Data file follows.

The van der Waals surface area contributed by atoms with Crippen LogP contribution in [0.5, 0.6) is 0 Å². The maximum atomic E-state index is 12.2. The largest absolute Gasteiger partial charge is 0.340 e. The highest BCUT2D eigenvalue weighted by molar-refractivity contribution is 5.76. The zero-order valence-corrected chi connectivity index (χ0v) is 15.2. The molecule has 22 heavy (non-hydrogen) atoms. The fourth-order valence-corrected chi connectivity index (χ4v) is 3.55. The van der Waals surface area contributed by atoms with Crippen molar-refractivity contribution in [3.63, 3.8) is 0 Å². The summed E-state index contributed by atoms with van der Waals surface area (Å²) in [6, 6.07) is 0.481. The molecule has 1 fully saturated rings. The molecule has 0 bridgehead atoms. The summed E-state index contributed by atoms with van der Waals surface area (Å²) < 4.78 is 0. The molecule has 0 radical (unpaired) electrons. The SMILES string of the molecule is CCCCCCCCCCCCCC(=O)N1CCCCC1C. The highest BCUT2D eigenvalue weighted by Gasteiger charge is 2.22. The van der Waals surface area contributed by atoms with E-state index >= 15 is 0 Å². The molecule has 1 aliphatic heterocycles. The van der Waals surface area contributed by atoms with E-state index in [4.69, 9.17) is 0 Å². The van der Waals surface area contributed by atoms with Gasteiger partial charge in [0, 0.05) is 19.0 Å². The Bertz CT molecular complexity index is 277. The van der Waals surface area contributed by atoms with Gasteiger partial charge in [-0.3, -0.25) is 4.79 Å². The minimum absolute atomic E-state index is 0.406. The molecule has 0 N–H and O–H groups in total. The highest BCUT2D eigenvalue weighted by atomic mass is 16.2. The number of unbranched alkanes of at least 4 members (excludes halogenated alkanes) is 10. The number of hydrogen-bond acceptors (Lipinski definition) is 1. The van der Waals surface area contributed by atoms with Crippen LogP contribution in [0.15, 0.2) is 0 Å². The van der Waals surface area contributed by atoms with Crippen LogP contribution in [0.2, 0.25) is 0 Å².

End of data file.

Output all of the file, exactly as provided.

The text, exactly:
The van der Waals surface area contributed by atoms with Crippen LogP contribution in [0.5, 0.6) is 0 Å². The maximum atomic E-state index is 12.2. The largest absolute Gasteiger partial charge is 0.340 e. The highest BCUT2D eigenvalue weighted by molar-refractivity contribution is 5.76. The zero-order valence-corrected chi connectivity index (χ0v) is 15.2. The molecule has 22 heavy (non-hydrogen) atoms. The fourth-order valence-corrected chi connectivity index (χ4v) is 3.55. The van der Waals surface area contributed by atoms with Crippen molar-refractivity contribution in [3.63, 3.8) is 0 Å². The summed E-state index contributed by atoms with van der Waals surface area (Å²) in [6, 6.07) is 0.481. The molecule has 1 fully saturated rings. The molecule has 0 bridgehead atoms. The summed E-state index contributed by atoms with van der Waals surface area (Å²) < 4.78 is 0. The molecule has 0 radical (unpaired) electrons. The SMILES string of the molecule is CCCCCCCCCCCCCC(=O)N1CCCCC1C. The highest BCUT2D eigenvalue weighted by Gasteiger charge is 2.22. The van der Waals surface area contributed by atoms with E-state index >= 15 is 0 Å². The molecule has 1 aliphatic heterocycles. The van der Waals surface area contributed by atoms with E-state index in [4.69, 9.17) is 0 Å². The van der Waals surface area contributed by atoms with Gasteiger partial charge in [0, 0.05) is 19.0 Å². The Bertz CT molecular complexity index is 277. The van der Waals surface area contributed by atoms with Gasteiger partial charge in [-0.3, -0.25) is 4.79 Å². The minimum absolute atomic E-state index is 0.406. The molecule has 0 N–H and O–H groups in total. The highest BCUT2D eigenvalue weighted by atomic mass is 16.2. The number of unbranched alkanes of at least 4 members (excludes halogenated alkanes) is 10. The number of hydrogen-bond acceptors (Lipinski definition) is 1. The van der Waals surface area contributed by atoms with Crippen LogP contribution in [0.15, 0.2) is 0 Å². The van der Waals surface area contributed by atoms with Crippen LogP contribution in [0.2, 0.25) is 0 Å².